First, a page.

Game Music

Rekindled Memories: Eternal Daughter 10th Anniversary Original Soundtrack Review

May 9, 2012 | | Comment? Share thison Facebook Rekindled Memories: Eternal Daughter 10th Anniversary Original Soundtrack Reviewon Twitter

David Saulesco has traveled far since his mid teens in the world of video games. Born and raised in a quiet suburb of Stockholm, the child of meatballs and Kalle’s caviar was raised in a musical family which had him bit by the music bug at an early age, and alongside his deep love for music, blossomed also a love for video games. It was almost a certainty even before he entered school that in his life, Saulesco was destined for a life of fun, friends and video games, and now in 2012, Saulesco is working on a wide range of projects, realizing his childhood dreams one after another.

His road to the video games industry had its largest step in 2002, at the age of 16, when Saulesco was given the chance to compose the music for Derek Yu’s freeware classic Eternal Daughter. A game filled with homage and heart, it gave a unique yet daunting opportunity for the young Swede to make use of his own melodies while also leaving some hints of his inspirations along the way, giving the game it’s charming sound. Now 27, Saulesco has returned to rearrange and update his very first soundtrack for its 10th anniversary.

Is the rebirth worth your time or as sour as a Swedish lime? Find out!

Eternal Daughter is a very immediate throwback to the days of the sidescrolling adventure days, with very strong and clear musical narratives to fill out the on screen activity. Therefor the music found throughout the entire soundtrack is very distinct, and never dabbles too much with it intent or show much restraint. For all intents and purposes, this is a video game soundtrack, and it never lets you forget that appropriately enough. The nature of the different songs show a great diversity between each piece, which considering they were composed by a full time student at 16 is still quite a feat to be recognized.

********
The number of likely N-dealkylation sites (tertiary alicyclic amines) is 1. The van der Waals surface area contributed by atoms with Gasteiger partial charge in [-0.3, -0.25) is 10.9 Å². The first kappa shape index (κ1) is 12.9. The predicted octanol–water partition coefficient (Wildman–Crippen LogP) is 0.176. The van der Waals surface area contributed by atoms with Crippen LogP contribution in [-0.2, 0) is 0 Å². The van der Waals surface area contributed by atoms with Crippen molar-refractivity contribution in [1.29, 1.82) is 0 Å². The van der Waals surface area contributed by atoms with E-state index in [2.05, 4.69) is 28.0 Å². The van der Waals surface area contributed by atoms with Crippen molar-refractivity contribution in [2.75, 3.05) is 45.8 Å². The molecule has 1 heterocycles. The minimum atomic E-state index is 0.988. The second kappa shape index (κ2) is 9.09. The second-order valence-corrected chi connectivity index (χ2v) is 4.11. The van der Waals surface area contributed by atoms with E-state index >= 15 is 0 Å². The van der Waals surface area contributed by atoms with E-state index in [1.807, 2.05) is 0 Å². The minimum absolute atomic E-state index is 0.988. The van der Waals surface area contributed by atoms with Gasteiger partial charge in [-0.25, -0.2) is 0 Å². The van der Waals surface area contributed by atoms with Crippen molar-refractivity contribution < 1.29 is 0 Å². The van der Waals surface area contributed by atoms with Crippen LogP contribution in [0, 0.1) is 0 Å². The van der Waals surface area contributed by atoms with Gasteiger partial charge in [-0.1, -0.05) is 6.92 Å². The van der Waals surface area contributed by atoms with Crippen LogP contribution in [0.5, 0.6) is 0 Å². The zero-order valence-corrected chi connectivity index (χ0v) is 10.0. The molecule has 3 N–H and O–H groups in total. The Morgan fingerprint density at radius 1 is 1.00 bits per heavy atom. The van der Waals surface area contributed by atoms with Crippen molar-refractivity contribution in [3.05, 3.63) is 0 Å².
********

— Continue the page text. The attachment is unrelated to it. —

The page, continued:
It is in this diversity that you truly find what is so affectionately touching about the soundtrack at its core, the music speaks in a very clear and passionate way, and the atmosphere is easy and recognizable right from the get go. Songs such as “Departure” and “A Distant Rose” tells of the unrest within a brave child, while songs such as “Desperate Fight” and “The Power of One” turns up the dials and introduces a rock flavor with a distinct beat to the soundtrack, which fans of game music will surely recognize from some other games. If you listen closely, you will actually hear Saulesco himself count down in Swedish before the song. What a silly language.

In fact, some of the music will at times will be quite familiar, with several passages being “lifted” from other soundtracks and classical composers. “The Power of One” for example will show shades and shapes of Bach and Nobuo Uematsu in the very same song, while “Trench-Coat” is at times nearly identical to “Beneath the Rotting Pizza” from Final Fantasy VII and some parts of “Aria” from Final Fantasy VI. But even though some would maybe point their finger and claim these songs teeter on the edge of plagiarism, within the context of the game and it’s many tributes and easter eggs, the music fits to a tee, and Saulesco’s own melodies shines through even within the examples given to contract and balance out the fact that this is his music, and there is no doubt about his qualities as a composer. Despite the nods to Final Fantasy games throughout the soundtrack, it has overall more of a feeling reminiscent of Secret of Mana, with nature, spiritualism and plenty of Middle Eastern influences midway through.